Thursday, March 31, 2016

Why won't they seat me when there are empty tables?


It's a familiar scenario. You arrive at a restaurant where there are people waiting to be seated, but when you look in the dining room, you see there are quite a few empty tables. What gives?

It boils down to restaurant dynamics and a number of factors. 

It may not seem like it to the general public, but busy restaurants have a plan. That plan takes into account several things, including table sizes, servers, table turn times, pacing, and reservations. 

Table sizes. You see a table that seats four. The restaurant sees a table that they have labeled to seat 3-5 people and one that, if necessary, can be pushed together with the one beside it to seat a larger party. So while your party of two sees it as a place where you can sit, the restaurant might have other plans for that table.

Servers have been predetermined to be able to handle a certain number of tables. If a server has too many tables, your quality of service goes down. They could be rushed and flustered or they could be overwhelmed and you are left angry and impatient wondering why your table is being ignored. If there are not enough servers on duty, then sections of the restaurant could be left empty until more servers are added. 

Table turn times are the amount of time that is estimated for a party to sit at a table, finish a meal, vacate and leave the table ready for the next table. Every table size is calculated differently. During a weekday lunch tables have faster turn times because it's assumed everyone needs to keep to an hour lunch. But a 2-top table might only take 40 minutes to turn while a 6-top will take 60 minutes. At dinner that 2-top might take 75 minutes while the 6-top takes 90. It all becomes sort of a math equation of calculating what tables will be available when.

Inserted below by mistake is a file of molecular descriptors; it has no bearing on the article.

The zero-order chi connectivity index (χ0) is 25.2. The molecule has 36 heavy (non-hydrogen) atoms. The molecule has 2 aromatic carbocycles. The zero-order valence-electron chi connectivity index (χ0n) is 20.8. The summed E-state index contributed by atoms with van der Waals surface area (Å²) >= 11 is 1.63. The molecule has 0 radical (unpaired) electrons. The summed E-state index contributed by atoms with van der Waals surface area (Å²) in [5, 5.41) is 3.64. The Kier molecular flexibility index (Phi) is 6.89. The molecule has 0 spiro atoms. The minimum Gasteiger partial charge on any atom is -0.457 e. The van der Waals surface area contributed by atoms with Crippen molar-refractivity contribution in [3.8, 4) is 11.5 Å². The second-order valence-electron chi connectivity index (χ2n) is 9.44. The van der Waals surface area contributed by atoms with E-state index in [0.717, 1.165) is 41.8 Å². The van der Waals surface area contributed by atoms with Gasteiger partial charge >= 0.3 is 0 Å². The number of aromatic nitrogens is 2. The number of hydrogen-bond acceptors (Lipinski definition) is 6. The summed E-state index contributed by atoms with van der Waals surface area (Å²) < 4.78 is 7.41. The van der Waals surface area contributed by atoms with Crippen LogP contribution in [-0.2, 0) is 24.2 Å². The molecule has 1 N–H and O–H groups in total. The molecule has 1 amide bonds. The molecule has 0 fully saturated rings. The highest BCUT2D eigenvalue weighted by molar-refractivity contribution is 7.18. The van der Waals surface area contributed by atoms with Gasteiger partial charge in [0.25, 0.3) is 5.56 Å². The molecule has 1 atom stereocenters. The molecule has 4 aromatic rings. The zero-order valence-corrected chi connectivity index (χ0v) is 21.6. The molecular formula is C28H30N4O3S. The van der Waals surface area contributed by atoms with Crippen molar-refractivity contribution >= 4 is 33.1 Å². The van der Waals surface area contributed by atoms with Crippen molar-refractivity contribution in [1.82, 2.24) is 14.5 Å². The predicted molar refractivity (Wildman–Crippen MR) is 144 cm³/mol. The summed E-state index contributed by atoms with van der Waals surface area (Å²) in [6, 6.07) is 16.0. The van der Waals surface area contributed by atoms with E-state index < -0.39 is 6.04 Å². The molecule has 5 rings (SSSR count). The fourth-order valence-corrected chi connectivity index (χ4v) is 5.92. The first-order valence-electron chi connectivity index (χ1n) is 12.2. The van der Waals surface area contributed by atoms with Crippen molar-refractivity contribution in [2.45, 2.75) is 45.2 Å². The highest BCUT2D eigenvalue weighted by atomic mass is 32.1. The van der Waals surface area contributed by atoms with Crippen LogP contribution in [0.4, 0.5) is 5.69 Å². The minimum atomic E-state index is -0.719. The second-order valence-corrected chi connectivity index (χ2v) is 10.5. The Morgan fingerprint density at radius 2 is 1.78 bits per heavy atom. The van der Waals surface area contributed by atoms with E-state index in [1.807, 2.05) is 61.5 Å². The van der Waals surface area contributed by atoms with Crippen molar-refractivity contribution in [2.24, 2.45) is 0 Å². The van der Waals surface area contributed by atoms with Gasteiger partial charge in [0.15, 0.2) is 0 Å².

Pacing is a time calculation that also ensures that you aren't stuck impatiently waiting for your server or your food to show up at your table. Pacing is how many people or tables can be handled by the servers and the kitchen during an interval, usually 15 minute intervals. An easy example is when a restaurant first opens its doors, maybe for Sunday brunch. They have 20 tables, but there are already 30 parties out waiting. If they sat all 20 tables immediately and then the kitchen got slammed with 50 orders all at once, the quality of food would suffer, you'd be waiting for your food, and the rest of the morning's pace would be messed up. Instead that restaurant might seat a third of the tables, wait 10-15 minutes to seat another 1/3, and then finally seat the last third. This spreads the tables out for the servers and the kitchen in such a way that is manageable.

Then there are the reservations. If a restaurant takes reservations they have to keep tables open for them. They also have to factor them into their calculations of turn times and pacing. Yes, reservations have priority over waitlist because they took the time to plan ahead. Thus, they are rewarded with a table being ready.

As you can see, there are a lot of components to the restaurant's plan of operation. The key to remember is that the plan is meant for the customer — to provide the best experience for you after you take a seat at the table with proper attention, service, and food. Messing with the plan could result in a bad dining experience for you where you leave angry and/or disappointed. Allow restaurants to keep to their plan. 


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